Experts already agree the second aid package for Greece will not be enough. What's missing, they say, is a convincing growth-driven business model.
Economists assume that Greece, after its second aid package, will not escape its debt trap without further aid.
"The plan to radically revive the Greek economy with the euro is an illusion," said Hans-Werner Sinn, head of the Ifo-Institute for Economic Research who has long called for Greece to leave the eurozone.
Many financial experts expect that sooner or later, another much larger debt "haircut" or write-down will be necessary. "Everyone knows that the current package is not enough," said Ansgar Belke, a macroeconomics professor at the University of Duisburg-Essen.
"It's not about buying time. The troika, which consists of the European Commission, the European Central Bank and the International Monetary Fund, has said in internal papers that it expects Greece to remain dependent on financing eight years from now."
Fear of a deep recession
A central problem for many experts is Greece's underperforming economy. As long as the country stays on its austerity path, they say, the economy will be unable to recover. In an internal debt analysis that the Financial Times obtained and partially published on its website, the troika warns of a deep recession in Greece. If necessary reform measures like privatization are delayed, then the country's total debt in eight years could remain at 160 percent.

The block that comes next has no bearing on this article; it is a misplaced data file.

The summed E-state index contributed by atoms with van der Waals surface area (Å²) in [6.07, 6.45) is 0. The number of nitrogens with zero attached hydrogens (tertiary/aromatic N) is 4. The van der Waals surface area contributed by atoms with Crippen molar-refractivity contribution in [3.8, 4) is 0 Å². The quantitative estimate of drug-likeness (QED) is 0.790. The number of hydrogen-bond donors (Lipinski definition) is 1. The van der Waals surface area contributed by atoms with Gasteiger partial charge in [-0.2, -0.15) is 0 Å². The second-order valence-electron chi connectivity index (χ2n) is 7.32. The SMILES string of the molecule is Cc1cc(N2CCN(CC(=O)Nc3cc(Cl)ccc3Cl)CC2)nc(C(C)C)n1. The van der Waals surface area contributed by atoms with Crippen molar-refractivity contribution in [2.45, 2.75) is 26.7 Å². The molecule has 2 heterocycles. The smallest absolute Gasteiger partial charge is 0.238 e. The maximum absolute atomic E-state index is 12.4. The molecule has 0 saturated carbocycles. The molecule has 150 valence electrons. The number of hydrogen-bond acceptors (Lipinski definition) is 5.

Commerzbank chief economist Jörg Krämer also has his doubts
"The danger remains of Greece "saving its way' into an economic depression, sliding into bankruptcy and abandoning the eurozone," Christian Schulz, an analyst with Berenberg Bank, wrote in a report. To increase the chances of recovery, he argues that the focus needs to shift from austerity efforts to structural reforms.
Jörg Krämer, chief economist at Commerzbank, is singing the same tune. "Our calculations show that Greece will hardly be in a position to carry the significantly reduced debt load in the long term without implementing deep structural reforms. There is a possibility that in the second half of the year, a frustrated euro community could cut off funding for the country."
Numerous economists also question what can be achieved if Greek debt is actually reduced from its current 160 percent of economic output to 120 percent. "According to the Maastricht Treaty, only 60 percent sovereign debt is allowed," Belke told DW. "There is no economic reason that debt should be exactly 120 percent."
What is more important, Belke maintains, is that the economy grows to pay off debt and pay interest. "And that's the big snatch in Greece," he said. There is massive opposition to reforms within Greece, he noted, adding that "politicians also don't give the impression of really wanting to move forward."
Author: Rolf Wenkel / jrb
Editor: Joanna Impey